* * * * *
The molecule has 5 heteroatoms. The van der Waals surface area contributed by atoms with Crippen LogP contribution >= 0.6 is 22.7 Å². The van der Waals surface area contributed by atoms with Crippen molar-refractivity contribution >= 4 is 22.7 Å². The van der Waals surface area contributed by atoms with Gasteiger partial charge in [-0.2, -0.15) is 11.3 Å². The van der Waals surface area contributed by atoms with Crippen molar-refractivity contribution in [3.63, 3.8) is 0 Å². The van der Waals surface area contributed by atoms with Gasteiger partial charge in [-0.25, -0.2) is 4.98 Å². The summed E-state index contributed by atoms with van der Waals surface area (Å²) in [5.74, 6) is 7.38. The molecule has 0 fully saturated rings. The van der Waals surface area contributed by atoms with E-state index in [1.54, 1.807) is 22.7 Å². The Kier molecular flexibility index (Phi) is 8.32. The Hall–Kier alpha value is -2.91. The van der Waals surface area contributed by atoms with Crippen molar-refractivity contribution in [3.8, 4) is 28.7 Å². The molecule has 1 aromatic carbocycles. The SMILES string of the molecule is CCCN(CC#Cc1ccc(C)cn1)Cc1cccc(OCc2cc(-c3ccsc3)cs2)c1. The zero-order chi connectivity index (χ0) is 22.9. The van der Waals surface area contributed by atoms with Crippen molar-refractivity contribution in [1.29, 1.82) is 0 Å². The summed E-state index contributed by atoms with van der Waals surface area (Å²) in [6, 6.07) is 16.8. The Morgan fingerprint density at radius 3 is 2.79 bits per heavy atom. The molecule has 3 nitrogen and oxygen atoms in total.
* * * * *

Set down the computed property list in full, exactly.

The molecule has 5 heteroatoms. The van der Waals surface area contributed by atoms with Crippen LogP contribution >= 0.6 is 22.7 Å². The van der Waals surface area contributed by atoms with Crippen molar-refractivity contribution >= 4 is 22.7 Å². The van der Waals surface area contributed by atoms with Gasteiger partial charge in [-0.2, -0.15) is 11.3 Å². The van der Waals surface area contributed by atoms with Crippen molar-refractivity contribution in [3.63, 3.8) is 0 Å². The van der Waals surface area contributed by atoms with Gasteiger partial charge in [-0.25, -0.2) is 4.98 Å². The summed E-state index contributed by atoms with van der Waals surface area (Å²) in [5.74, 6) is 7.38. The molecule has 0 fully saturated rings. The van der Waals surface area contributed by atoms with E-state index in [1.54, 1.807) is 22.7 Å². The Kier molecular flexibility index (Phi) is 8.32. The Hall–Kier alpha value is -2.91. The van der Waals surface area contributed by atoms with Crippen molar-refractivity contribution in [3.8, 4) is 28.7 Å². The molecule has 1 aromatic carbocycles. The SMILES string of the molecule is CCCN(CC#Cc1ccc(C)cn1)Cc1cccc(OCc2cc(-c3ccsc3)cs2)c1. The zero-order chi connectivity index (χ0) is 22.9. The van der Waals surface area contributed by atoms with Crippen molar-refractivity contribution in [1.29, 1.82) is 0 Å². The summed E-state index contributed by atoms with van der Waals surface area (Å²) in [6, 6.07) is 16.8. The Morgan fingerprint density at radius 3 is 2.79 bits per heavy atom. The molecule has 3 nitrogen and oxygen atoms in total.